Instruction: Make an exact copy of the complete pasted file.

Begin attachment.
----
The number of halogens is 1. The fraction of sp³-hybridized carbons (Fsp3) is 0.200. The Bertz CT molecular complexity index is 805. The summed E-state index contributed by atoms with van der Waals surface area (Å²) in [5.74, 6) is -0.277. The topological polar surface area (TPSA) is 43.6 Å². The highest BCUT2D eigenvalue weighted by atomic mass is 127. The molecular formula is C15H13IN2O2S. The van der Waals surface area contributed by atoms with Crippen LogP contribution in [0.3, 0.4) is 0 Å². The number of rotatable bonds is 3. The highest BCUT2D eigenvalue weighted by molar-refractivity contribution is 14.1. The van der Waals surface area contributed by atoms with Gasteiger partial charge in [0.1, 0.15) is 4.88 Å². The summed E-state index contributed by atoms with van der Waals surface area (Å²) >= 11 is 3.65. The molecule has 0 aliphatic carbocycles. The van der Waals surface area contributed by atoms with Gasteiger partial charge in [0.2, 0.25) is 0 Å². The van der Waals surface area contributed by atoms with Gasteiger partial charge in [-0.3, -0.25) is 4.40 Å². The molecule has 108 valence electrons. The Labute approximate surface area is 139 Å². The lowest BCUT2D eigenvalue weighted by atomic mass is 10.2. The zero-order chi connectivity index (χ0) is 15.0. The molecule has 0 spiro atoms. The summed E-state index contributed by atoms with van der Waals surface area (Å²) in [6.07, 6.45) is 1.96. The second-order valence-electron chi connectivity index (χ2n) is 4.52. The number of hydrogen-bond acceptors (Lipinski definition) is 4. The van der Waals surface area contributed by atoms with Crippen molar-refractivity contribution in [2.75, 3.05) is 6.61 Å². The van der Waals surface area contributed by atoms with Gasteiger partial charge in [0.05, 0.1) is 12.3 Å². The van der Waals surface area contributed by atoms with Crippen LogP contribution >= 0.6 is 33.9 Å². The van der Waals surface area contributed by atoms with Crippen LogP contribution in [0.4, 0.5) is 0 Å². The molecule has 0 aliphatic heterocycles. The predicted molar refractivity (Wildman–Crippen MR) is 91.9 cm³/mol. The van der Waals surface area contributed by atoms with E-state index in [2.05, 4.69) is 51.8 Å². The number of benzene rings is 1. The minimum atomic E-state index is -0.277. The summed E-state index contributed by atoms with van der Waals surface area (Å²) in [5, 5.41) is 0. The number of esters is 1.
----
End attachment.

The number of halogens is 1. The fraction of sp³-hybridized carbons (Fsp3) is 0.200. The Bertz CT molecular complexity index is 805. The summed E-state index contributed by atoms with van der Waals surface area (Å²) in [5.74, 6) is -0.277. The topological polar surface area (TPSA) is 43.6 Å². The highest BCUT2D eigenvalue weighted by atomic mass is 127. The molecular formula is C15H13IN2O2S. The van der Waals surface area contributed by atoms with Crippen LogP contribution in [0.3, 0.4) is 0 Å². The number of rotatable bonds is 3. The highest BCUT2D eigenvalue weighted by molar-refractivity contribution is 14.1. The van der Waals surface area contributed by atoms with Gasteiger partial charge in [0.1, 0.15) is 4.88 Å². The summed E-state index contributed by atoms with van der Waals surface area (Å²) >= 11 is 3.65. The molecule has 0 aliphatic carbocycles. The van der Waals surface area contributed by atoms with Gasteiger partial charge in [0.2, 0.25) is 0 Å². The van der Waals surface area contributed by atoms with Gasteiger partial charge in [-0.3, -0.25) is 4.40 Å². The molecule has 108 valence electrons. The Labute approximate surface area is 139 Å². The lowest BCUT2D eigenvalue weighted by atomic mass is 10.2. The zero-order chi connectivity index (χ0) is 15.0. The molecule has 0 spiro atoms. The summed E-state index contributed by atoms with van der Waals surface area (Å²) in [6.07, 6.45) is 1.96. The second-order valence-electron chi connectivity index (χ2n) is 4.52. The number of hydrogen-bond acceptors (Lipinski definition) is 4. The van der Waals surface area contributed by atoms with Crippen molar-refractivity contribution in [2.75, 3.05) is 6.61 Å². The van der Waals surface area contributed by atoms with Gasteiger partial charge in [0.05, 0.1) is 12.3 Å². The van der Waals surface area contributed by atoms with Crippen LogP contribution >= 0.6 is 33.9 Å². The van der Waals surface area contributed by atoms with Crippen LogP contribution in [0.4, 0.5) is 0 Å². The molecule has 0 aliphatic heterocycles. The predicted molar refractivity (Wildman–Crippen MR) is 91.9 cm³/mol. The van der Waals surface area contributed by atoms with E-state index in [2.05, 4.69) is 51.8 Å². The number of benzene rings is 1. The minimum atomic E-state index is -0.277. The summed E-state index contributed by atoms with van der Waals surface area (Å²) in [5, 5.41) is 0. The number of esters is 1.